Washington’s Columbia Gorge Viticultural Area Offers Great Grape Variety.
Wine Adviser/Paul GreguttThe Seattle Times
The Columbia Gorge AVA features some of the highest-elevation vineyards in the state, including Celilo, which sits on a bluff above the Columbia River. Washington’s Columbia Gorge AVA (viticultural area) was ofﬁcially approved in 2004. This is not the same Gorge as the famous concert venue. This Gorge spans the Washington/Oregon border on the eastern edge of the Cascades. And like the Columbia Valley and Walla Walla Valley AVAs, it includes vineyards in both states. Apart from the striking beauty of the Gorge itself — a four-season, recreational wonderland — the AVA is notable, at least from a grape-growing/ winemaking standpoint, for its diversity of climates and growing conditions.
At its western edge on the Washington side, it includes some of the highest-elevation vineyards in the state, notably Celilo. The Cascade foothills get enough annual rainfall to make irrigation optional for some growers, and the principal grapes are cool-climate varieties such as chardonnay, gewürztraminer, pinot gris, riesling, albarino and grüner veltliner. Some rare Washington pinot noir is also planted, and showing excellent potential.
On the Oregon side, a cluster of vineyards and wineries around the town of Hood River also produces a fair amount of pinot noir, grown at lower elevations in a slightly warmer climate. Then, as you drive east, the landscape rather quickly changes. The evergreen forests and fruit orchards give way to dry-land desert on both sides of the river. The little town of Lyle roughly marks the eastern boundary of the appellation on the Washington side, but the region’s vineyards and wineries continue, occupying the southwest corner of the huge Columbia Valley AVA. Here the annual rainfall is less than a third of the vineyards just a few miles to the west. Hot-climate grapes such as barbera, syrah and zinfandel are the stars.
Most of the roughly two dozen wineries located in the Columbia Gorge region produce wines from other appellations as well. But it is the emerging proﬁle of a speciﬁc local terroir that is particularly exciting to explore. Look for wines sourced from the Celilo, Underwood Mountain, Phelps Creek, Oak Ridge and Wy’East vineyards in particular. Wine touring in the region can easily be mixed with a dizzying range of outdoor activities — the Gorge is a sports lover’s paradise. There are plenty of restaurants, B&Bs, spas and museums, and an excellent guide is published by the Columbia River Gorge Visitors Association. For more winery-speciﬁc information, visit www.ColumbiaGorgewine.com; be sure to request their excellent brochure (866-413-9463).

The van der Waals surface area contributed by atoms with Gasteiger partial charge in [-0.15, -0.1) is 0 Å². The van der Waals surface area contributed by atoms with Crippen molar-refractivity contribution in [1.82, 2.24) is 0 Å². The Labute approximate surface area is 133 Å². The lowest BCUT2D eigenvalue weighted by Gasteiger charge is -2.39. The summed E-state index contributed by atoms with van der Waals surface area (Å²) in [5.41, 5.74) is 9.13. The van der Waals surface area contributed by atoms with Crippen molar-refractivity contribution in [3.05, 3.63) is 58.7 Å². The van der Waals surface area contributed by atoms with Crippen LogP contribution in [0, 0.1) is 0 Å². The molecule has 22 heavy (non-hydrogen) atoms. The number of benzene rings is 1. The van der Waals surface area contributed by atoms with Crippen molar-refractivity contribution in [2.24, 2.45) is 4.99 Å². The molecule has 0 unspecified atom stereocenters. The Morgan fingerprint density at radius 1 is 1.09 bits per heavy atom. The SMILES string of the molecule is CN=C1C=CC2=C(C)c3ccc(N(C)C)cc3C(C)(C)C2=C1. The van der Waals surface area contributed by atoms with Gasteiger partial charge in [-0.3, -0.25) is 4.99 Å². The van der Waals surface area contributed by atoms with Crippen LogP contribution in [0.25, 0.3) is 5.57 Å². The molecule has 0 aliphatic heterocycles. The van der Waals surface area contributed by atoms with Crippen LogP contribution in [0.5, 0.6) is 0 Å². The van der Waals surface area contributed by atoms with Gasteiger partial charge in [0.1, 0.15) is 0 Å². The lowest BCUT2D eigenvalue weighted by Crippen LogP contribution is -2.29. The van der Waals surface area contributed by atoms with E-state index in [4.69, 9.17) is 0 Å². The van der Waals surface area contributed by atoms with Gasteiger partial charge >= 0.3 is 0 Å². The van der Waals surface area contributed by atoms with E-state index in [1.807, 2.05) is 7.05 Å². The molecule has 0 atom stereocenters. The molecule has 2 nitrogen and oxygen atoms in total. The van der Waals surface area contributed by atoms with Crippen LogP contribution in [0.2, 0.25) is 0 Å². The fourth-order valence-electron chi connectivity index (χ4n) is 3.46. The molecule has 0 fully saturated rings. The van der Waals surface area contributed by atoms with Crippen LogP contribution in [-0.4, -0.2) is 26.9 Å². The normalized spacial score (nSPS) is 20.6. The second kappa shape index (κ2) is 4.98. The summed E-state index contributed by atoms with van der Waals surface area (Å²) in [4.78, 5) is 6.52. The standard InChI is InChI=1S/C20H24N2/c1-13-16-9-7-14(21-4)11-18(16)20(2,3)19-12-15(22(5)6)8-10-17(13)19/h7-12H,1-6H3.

On a recent swing through the region, I tasted Columbia Gorge wines from a number of producers, including Syncline, Phelps Creek, The Pines, Cor Cellars, McCormick Family Vineyards and Viento. Here are some of my favorites:
At Syncline, James and Poppie Mantone are making a stellar lineup of (mostly) Rhone-inspired wines. But from the neighboring Celilo vineyard comes this astonishing Syncline 2006 Celilo Vineyard Pinot Noir ($25). For the moment, this is the textbook example of what Washington pinot noir should be: elegant, reﬁned, aromatic, svelte and graceful.
Hurrah For Syrah!
Wine Adviser/Paul GreguttThe Seattle Times
Whether or not they sample our wonderful Washington merlots, the national wine press has finally begun to take notice of Washington syrah—cutting-edge stuff! But in spite of some positive reviews, they don’t really have a sense of just how good syrah is getting to be out here because they will never taste 90 percent of the syrahs that are being made in Washington.
Why? There are probably (my estimate) between 250 and 300 different syrah bottlings being made annually, and those numbers keep climbing. That’s a guess, but it’s based on the fact that most of the tiny boutiques make at least one, and usually more. If just a quarter of our 400-plus wineries produce syrah, and they average two or three different syrahs each, you can see how I arrived at that estimate. Since these wineries make just 100 or 200 cases of any given wine, very few people will ever taste them. But living here in the Northwest, we are among the fortunate few.